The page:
The accepted wisdom at this point seems to be that the 2016 White Sox invested in non-framing factors at the catcher position in the hopes that the new catchers’ other virtues would compensate for the harm they would cause. Of course, they wound up doubly bitten by the fact that Dioner Navarro didn’t contribute on offense at all, and then he performed as poorly on defense as had been anticipated.
But the magnitude of just how bad he was needs to be expressed mathematically, because just saying, “He was really bad” doesn’t capture it. People acknowledge Navarro was bad in the way people take for a given that the Spanish Flu was bad, but when you actually quantify it, in 1918 the Spanish Flu killed as many as 50 million people or up to 5 percent of the world’s population at the time. Similarly, the White Sox were minus-26.4 in framing runs as a team, worst in MLB, with Navarro registering minus-19.9 in only half a season’s worth of games.
As a result, Chris Sale, Jose Quintana, Carlos Rodon, and Miguel Gonzalez finished second, third, ninth, and 17th in all of baseball in terms of most value lost to poor framing by their catchers. Sale and Quintana are veteran front-line starters who muddled through, but Rodon clearly suffered dramatically. Despite posting a good 3.44 DRA and a cFIP of 87 — a top 20 mark among pitchers with more that 140 innings — his ERA was 4.04.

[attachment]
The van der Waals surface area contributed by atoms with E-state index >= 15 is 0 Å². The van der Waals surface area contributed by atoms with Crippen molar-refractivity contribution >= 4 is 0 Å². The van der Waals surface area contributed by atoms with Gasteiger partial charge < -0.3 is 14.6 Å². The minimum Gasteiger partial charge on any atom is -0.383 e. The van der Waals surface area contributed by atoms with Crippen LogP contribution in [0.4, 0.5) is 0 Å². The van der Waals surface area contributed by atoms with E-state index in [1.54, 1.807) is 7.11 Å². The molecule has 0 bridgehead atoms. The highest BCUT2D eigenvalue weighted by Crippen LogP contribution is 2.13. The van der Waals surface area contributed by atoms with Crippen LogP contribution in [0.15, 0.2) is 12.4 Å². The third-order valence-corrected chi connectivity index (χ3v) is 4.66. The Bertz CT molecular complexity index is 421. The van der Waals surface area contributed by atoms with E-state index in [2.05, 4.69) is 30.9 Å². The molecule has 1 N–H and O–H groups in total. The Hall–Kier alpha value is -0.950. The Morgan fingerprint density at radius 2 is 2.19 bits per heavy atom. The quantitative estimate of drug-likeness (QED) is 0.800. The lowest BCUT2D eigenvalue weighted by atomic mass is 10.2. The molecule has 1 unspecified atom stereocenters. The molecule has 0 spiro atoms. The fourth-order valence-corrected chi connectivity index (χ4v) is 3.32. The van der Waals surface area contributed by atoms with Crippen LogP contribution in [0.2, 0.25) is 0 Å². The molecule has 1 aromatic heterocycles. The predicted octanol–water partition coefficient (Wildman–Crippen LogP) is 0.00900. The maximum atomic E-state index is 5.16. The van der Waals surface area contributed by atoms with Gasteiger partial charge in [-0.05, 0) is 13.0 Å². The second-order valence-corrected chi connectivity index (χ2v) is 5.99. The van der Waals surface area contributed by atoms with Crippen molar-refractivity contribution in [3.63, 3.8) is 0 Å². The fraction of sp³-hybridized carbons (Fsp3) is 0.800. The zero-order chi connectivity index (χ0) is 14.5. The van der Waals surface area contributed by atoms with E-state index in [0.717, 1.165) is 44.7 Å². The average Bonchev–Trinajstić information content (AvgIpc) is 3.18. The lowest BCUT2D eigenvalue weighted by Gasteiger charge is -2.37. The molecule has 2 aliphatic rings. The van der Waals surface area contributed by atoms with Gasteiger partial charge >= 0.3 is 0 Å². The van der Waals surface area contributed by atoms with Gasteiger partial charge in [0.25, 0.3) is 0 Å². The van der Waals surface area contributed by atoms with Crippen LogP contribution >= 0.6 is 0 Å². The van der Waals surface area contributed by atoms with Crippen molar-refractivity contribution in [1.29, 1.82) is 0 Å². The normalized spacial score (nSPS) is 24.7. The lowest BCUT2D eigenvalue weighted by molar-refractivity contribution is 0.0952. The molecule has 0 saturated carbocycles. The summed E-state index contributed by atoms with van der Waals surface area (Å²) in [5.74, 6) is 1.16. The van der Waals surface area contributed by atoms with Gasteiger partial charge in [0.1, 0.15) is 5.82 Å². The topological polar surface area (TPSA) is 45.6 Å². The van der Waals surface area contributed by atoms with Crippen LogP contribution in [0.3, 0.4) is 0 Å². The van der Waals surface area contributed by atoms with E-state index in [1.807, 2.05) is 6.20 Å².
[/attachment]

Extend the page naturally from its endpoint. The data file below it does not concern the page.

The 2017 White Sox are going to be bad, and Omar Narvaez is likely mediocre-to-okay as a receiver rather than a true asset, but he doesn’t need to be more than that to be a massive upgrade. A team with neutral framing — zero runs added or subtracted — would have been 15th in the majors instead of 30th. The White Sox were further negative at minus-26.4 than the best team in the majors was positive at 25.6.
As a result, pitch framing, along with the timing of when good players like Quintana, Todd Frazier, and Melky Cabrera are dealt, as well as if and when the new elite prospects arrive, represents one of the many variables that could have a big impact on the 2017 team’s win total. Like many of the White Sox worst positions of the last decade, semi-competence represents a quantum leap above what they had in place previously.
It’s going to be a bad team, but the White Sox eventual record might wind up pretty close to where it was last year based largely on the fact that it would be almost impossible to do anything but improve in this area moving forward.
Lead Image Credit: Troy Taormina // USA Today Sports Images